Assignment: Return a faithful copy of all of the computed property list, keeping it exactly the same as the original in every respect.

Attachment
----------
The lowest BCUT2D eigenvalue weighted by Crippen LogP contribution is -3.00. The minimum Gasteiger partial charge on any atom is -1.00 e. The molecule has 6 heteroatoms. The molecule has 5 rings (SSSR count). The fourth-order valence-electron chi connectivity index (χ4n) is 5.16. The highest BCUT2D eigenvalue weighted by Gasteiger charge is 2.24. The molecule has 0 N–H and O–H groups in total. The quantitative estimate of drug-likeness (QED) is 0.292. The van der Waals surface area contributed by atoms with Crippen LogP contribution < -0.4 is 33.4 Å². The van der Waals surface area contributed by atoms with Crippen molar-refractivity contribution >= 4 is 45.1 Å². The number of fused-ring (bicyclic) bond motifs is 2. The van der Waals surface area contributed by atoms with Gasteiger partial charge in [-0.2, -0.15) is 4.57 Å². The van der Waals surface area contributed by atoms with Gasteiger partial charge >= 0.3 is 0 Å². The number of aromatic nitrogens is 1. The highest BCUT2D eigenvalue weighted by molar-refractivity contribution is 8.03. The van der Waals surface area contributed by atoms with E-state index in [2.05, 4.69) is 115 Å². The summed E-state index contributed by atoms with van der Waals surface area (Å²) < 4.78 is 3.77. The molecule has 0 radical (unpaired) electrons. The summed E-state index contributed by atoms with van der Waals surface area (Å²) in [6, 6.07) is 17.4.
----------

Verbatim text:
The lowest BCUT2D eigenvalue weighted by Crippen LogP contribution is -3.00. The minimum Gasteiger partial charge on any atom is -1.00 e. The molecule has 6 heteroatoms. The molecule has 5 rings (SSSR count). The fourth-order valence-electron chi connectivity index (χ4n) is 5.16. The highest BCUT2D eigenvalue weighted by Gasteiger charge is 2.24. The molecule has 0 N–H and O–H groups in total. The quantitative estimate of drug-likeness (QED) is 0.292. The van der Waals surface area contributed by atoms with Crippen LogP contribution < -0.4 is 33.4 Å². The van der Waals surface area contributed by atoms with Crippen molar-refractivity contribution >= 4 is 45.1 Å². The number of fused-ring (bicyclic) bond motifs is 2. The van der Waals surface area contributed by atoms with Gasteiger partial charge in [-0.2, -0.15) is 4.57 Å². The van der Waals surface area contributed by atoms with Gasteiger partial charge >= 0.3 is 0 Å². The number of aromatic nitrogens is 1. The highest BCUT2D eigenvalue weighted by molar-refractivity contribution is 8.03. The van der Waals surface area contributed by atoms with E-state index in [2.05, 4.69) is 115 Å². The summed E-state index contributed by atoms with van der Waals surface area (Å²) < 4.78 is 3.77. The molecule has 0 radical (unpaired) electrons. The summed E-state index contributed by atoms with van der Waals surface area (Å²) in [6, 6.07) is 17.4.